Cell phones have always been about helping you keep in touch. Now they're helping you stay healthy.
Eager to discover the next new trend in cell phone technology, Japanese mobile carriers are developing and rolling out services that tie a user's desire to keep fit with their cell phone and network-linked services.
First off the starting block has been KDDI's Au unit, which launched a service earlier this year called Smart Sports.
Most of its new handsets incorporate the service to some degree but three recently-launched models are fully equipped to take advantage of the technology. Inside the phones, a motion sensor and GPS (Global Positioning System) work together so that when you're running, the number of steps taken, distance, and calories burned are measured and recorded-- and the phone does this even if the phone's dedicated "Run&Walk" application isn't launched.
When you're done work-out information can be sent to a server and later your run can be mapped and analyzed through a PC.
And because the beat of music can help you during your daily exercise, the service links in with Au's "Lismo" music download service and can send selected tunes to a pair of wireless headphones. Using the "Beat Run" playback mode, it will also match musical tracks and the pace of the exercise.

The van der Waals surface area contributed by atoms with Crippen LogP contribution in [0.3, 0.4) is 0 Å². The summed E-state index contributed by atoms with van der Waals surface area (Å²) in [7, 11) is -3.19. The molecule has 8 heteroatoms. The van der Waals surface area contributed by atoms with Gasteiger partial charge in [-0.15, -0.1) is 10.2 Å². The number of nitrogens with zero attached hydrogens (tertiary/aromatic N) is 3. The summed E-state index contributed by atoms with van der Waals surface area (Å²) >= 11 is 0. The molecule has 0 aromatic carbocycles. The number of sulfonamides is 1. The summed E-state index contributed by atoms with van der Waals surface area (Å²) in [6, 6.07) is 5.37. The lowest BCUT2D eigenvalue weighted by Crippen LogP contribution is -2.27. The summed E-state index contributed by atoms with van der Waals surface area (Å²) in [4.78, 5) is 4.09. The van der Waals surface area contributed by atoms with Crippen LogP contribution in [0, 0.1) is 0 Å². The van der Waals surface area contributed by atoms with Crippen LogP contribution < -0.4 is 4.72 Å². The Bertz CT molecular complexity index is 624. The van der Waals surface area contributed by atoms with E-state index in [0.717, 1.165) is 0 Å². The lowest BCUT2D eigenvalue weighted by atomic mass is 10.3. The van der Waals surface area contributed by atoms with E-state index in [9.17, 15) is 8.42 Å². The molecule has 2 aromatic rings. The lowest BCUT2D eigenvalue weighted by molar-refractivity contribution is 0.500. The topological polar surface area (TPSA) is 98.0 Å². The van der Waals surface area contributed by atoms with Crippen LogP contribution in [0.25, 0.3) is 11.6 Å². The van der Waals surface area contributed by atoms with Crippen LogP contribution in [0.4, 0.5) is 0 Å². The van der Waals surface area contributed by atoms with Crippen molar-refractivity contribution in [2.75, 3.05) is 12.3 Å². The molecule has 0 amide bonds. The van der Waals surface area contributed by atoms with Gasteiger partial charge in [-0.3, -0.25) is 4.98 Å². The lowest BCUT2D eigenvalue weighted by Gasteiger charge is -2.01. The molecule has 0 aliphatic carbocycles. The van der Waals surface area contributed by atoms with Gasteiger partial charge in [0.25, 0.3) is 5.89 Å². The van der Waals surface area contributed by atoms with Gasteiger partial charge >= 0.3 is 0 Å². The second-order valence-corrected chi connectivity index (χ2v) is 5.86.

The Smart Sports Web site indicates 7,200 users worked out with the service on Sunday and that in total this month 54,000 users have racked up more than 1 million [m] kilometers of running and walking between them and burned a collective 38 million [m] kilocalories.
Rival carrier NTT DoCoMo is also developing health-related applications.
Its system has weighing scales or blood-pressure monitors sending data to a user's cell phone via Bluetooth. DoCoMo is hoping to get organizations like health clubs and hospitals to participate so that automatic monitoring of basic wellness data can be easily done-- with the user's consent of course.
The system isn't commercialized yet but NTT DoCoMo hopes to have it available some time in the next year.